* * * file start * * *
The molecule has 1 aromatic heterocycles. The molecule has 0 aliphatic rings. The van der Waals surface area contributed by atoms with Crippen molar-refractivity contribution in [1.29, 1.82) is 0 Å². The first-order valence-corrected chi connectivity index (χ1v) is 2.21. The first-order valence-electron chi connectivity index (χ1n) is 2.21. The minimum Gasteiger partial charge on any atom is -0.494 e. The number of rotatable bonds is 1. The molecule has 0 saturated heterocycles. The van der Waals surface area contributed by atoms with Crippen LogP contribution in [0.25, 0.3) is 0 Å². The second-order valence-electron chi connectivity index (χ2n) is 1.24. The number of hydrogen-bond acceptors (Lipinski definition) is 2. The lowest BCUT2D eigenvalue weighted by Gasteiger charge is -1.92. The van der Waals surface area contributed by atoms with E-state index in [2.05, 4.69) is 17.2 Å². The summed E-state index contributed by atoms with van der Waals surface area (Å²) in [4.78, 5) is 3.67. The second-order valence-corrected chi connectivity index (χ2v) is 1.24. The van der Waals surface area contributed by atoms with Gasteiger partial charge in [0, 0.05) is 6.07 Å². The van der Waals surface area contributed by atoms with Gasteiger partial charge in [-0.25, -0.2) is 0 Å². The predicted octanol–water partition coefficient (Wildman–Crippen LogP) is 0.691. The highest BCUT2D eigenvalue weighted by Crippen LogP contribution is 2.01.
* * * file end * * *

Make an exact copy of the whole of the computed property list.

The molecule has 1 aromatic heterocycles. The molecule has 0 aliphatic rings. The van der Waals surface area contributed by atoms with Crippen molar-refractivity contribution in [1.29, 1.82) is 0 Å². The first-order valence-corrected chi connectivity index (χ1v) is 2.21. The first-order valence-electron chi connectivity index (χ1n) is 2.21. The minimum Gasteiger partial charge on any atom is -0.494 e. The number of rotatable bonds is 1. The molecule has 0 saturated heterocycles. The van der Waals surface area contributed by atoms with Crippen LogP contribution in [0.25, 0.3) is 0 Å². The second-order valence-electron chi connectivity index (χ2n) is 1.24. The number of hydrogen-bond acceptors (Lipinski definition) is 2. The lowest BCUT2D eigenvalue weighted by Gasteiger charge is -1.92. The van der Waals surface area contributed by atoms with E-state index in [2.05, 4.69) is 17.2 Å². The summed E-state index contributed by atoms with van der Waals surface area (Å²) in [4.78, 5) is 3.67. The second-order valence-corrected chi connectivity index (χ2v) is 1.24. The van der Waals surface area contributed by atoms with Gasteiger partial charge in [0, 0.05) is 6.07 Å². The van der Waals surface area contributed by atoms with Gasteiger partial charge in [-0.25, -0.2) is 0 Å². The predicted octanol–water partition coefficient (Wildman–Crippen LogP) is 0.691. The highest BCUT2D eigenvalue weighted by Crippen LogP contribution is 2.01.